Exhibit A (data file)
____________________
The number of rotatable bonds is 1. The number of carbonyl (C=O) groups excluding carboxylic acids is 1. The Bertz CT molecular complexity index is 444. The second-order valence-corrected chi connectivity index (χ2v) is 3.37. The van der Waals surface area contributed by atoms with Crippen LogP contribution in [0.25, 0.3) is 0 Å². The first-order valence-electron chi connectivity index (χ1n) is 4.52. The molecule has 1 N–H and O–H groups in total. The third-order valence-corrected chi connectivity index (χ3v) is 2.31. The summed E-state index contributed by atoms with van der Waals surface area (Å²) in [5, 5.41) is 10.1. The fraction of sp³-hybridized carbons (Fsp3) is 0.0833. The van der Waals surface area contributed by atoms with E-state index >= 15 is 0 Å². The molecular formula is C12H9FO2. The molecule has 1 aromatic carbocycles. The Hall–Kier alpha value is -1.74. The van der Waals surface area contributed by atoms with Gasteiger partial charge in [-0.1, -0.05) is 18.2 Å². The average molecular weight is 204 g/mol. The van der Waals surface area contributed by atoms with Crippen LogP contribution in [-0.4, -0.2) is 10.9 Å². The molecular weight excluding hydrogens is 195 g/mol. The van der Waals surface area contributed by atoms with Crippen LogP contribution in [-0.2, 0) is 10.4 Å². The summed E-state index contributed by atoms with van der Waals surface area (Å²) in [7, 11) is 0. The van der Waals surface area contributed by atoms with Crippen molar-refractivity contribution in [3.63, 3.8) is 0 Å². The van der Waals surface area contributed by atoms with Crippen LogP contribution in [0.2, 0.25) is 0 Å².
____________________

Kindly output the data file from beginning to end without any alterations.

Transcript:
The number of rotatable bonds is 1. The number of carbonyl (C=O) groups excluding carboxylic acids is 1. The Bertz CT molecular complexity index is 444. The second-order valence-corrected chi connectivity index (χ2v) is 3.37. The van der Waals surface area contributed by atoms with Crippen LogP contribution in [0.25, 0.3) is 0 Å². The first-order valence-electron chi connectivity index (χ1n) is 4.52. The molecule has 1 N–H and O–H groups in total. The third-order valence-corrected chi connectivity index (χ3v) is 2.31. The summed E-state index contributed by atoms with van der Waals surface area (Å²) in [5, 5.41) is 10.1. The fraction of sp³-hybridized carbons (Fsp3) is 0.0833. The van der Waals surface area contributed by atoms with E-state index >= 15 is 0 Å². The molecular formula is C12H9FO2. The molecule has 1 aromatic carbocycles. The Hall–Kier alpha value is -1.74. The van der Waals surface area contributed by atoms with Gasteiger partial charge in [-0.1, -0.05) is 18.2 Å². The average molecular weight is 204 g/mol. The van der Waals surface area contributed by atoms with Crippen LogP contribution in [-0.4, -0.2) is 10.9 Å². The molecular weight excluding hydrogens is 195 g/mol. The van der Waals surface area contributed by atoms with Crippen LogP contribution in [-0.2, 0) is 10.4 Å². The summed E-state index contributed by atoms with van der Waals surface area (Å²) in [7, 11) is 0. The van der Waals surface area contributed by atoms with Crippen molar-refractivity contribution in [3.63, 3.8) is 0 Å². The van der Waals surface area contributed by atoms with Crippen LogP contribution in [0.2, 0.25) is 0 Å².